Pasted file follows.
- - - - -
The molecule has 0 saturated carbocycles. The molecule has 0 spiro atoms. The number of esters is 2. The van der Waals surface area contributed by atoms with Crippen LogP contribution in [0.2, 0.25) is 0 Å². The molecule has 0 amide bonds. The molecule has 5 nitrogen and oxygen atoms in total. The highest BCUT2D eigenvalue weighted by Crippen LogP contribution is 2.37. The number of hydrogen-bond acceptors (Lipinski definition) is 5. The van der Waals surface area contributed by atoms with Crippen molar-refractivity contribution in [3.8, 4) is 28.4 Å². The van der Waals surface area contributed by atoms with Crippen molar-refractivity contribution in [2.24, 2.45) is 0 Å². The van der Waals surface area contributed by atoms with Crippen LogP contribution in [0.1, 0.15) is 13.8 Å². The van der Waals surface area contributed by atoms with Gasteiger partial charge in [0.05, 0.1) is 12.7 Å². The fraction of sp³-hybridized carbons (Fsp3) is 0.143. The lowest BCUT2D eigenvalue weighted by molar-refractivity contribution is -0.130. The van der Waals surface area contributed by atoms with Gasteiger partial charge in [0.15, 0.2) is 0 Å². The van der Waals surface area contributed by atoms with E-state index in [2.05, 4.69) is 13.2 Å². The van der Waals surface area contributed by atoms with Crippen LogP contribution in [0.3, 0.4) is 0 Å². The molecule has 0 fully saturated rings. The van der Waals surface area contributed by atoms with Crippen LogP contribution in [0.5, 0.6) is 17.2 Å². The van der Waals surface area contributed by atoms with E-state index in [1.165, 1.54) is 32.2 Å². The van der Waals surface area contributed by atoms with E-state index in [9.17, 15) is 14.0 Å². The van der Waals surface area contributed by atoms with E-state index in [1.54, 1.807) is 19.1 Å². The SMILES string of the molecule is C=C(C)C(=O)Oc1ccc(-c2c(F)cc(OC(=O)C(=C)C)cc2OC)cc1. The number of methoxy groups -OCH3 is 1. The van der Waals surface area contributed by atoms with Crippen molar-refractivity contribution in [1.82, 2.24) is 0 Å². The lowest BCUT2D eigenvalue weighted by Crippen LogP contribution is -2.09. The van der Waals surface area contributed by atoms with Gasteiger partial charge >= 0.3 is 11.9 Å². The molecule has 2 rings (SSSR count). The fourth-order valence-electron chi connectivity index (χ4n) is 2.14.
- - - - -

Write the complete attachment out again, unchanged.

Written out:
The molecule has 0 saturated carbocycles. The molecule has 0 spiro atoms. The number of esters is 2. The van der Waals surface area contributed by atoms with Crippen LogP contribution in [0.2, 0.25) is 0 Å². The molecule has 0 amide bonds. The molecule has 5 nitrogen and oxygen atoms in total. The highest BCUT2D eigenvalue weighted by Crippen LogP contribution is 2.37. The number of hydrogen-bond acceptors (Lipinski definition) is 5. The van der Waals surface area contributed by atoms with Crippen molar-refractivity contribution in [3.8, 4) is 28.4 Å². The van der Waals surface area contributed by atoms with Crippen molar-refractivity contribution in [2.24, 2.45) is 0 Å². The van der Waals surface area contributed by atoms with Crippen LogP contribution in [0.1, 0.15) is 13.8 Å². The van der Waals surface area contributed by atoms with Gasteiger partial charge in [0.05, 0.1) is 12.7 Å². The fraction of sp³-hybridized carbons (Fsp3) is 0.143. The lowest BCUT2D eigenvalue weighted by molar-refractivity contribution is -0.130. The van der Waals surface area contributed by atoms with Gasteiger partial charge in [0.15, 0.2) is 0 Å². The van der Waals surface area contributed by atoms with E-state index in [2.05, 4.69) is 13.2 Å². The van der Waals surface area contributed by atoms with Crippen LogP contribution in [0.3, 0.4) is 0 Å². The molecule has 0 fully saturated rings. The van der Waals surface area contributed by atoms with Crippen LogP contribution in [0.5, 0.6) is 17.2 Å². The van der Waals surface area contributed by atoms with E-state index in [1.165, 1.54) is 32.2 Å². The van der Waals surface area contributed by atoms with E-state index in [9.17, 15) is 14.0 Å². The van der Waals surface area contributed by atoms with E-state index in [1.54, 1.807) is 19.1 Å². The SMILES string of the molecule is C=C(C)C(=O)Oc1ccc(-c2c(F)cc(OC(=O)C(=C)C)cc2OC)cc1. The number of methoxy groups -OCH3 is 1. The van der Waals surface area contributed by atoms with Crippen molar-refractivity contribution in [1.82, 2.24) is 0 Å². The lowest BCUT2D eigenvalue weighted by Crippen LogP contribution is -2.09. The van der Waals surface area contributed by atoms with Gasteiger partial charge >= 0.3 is 11.9 Å². The molecule has 2 rings (SSSR count). The fourth-order valence-electron chi connectivity index (χ4n) is 2.14.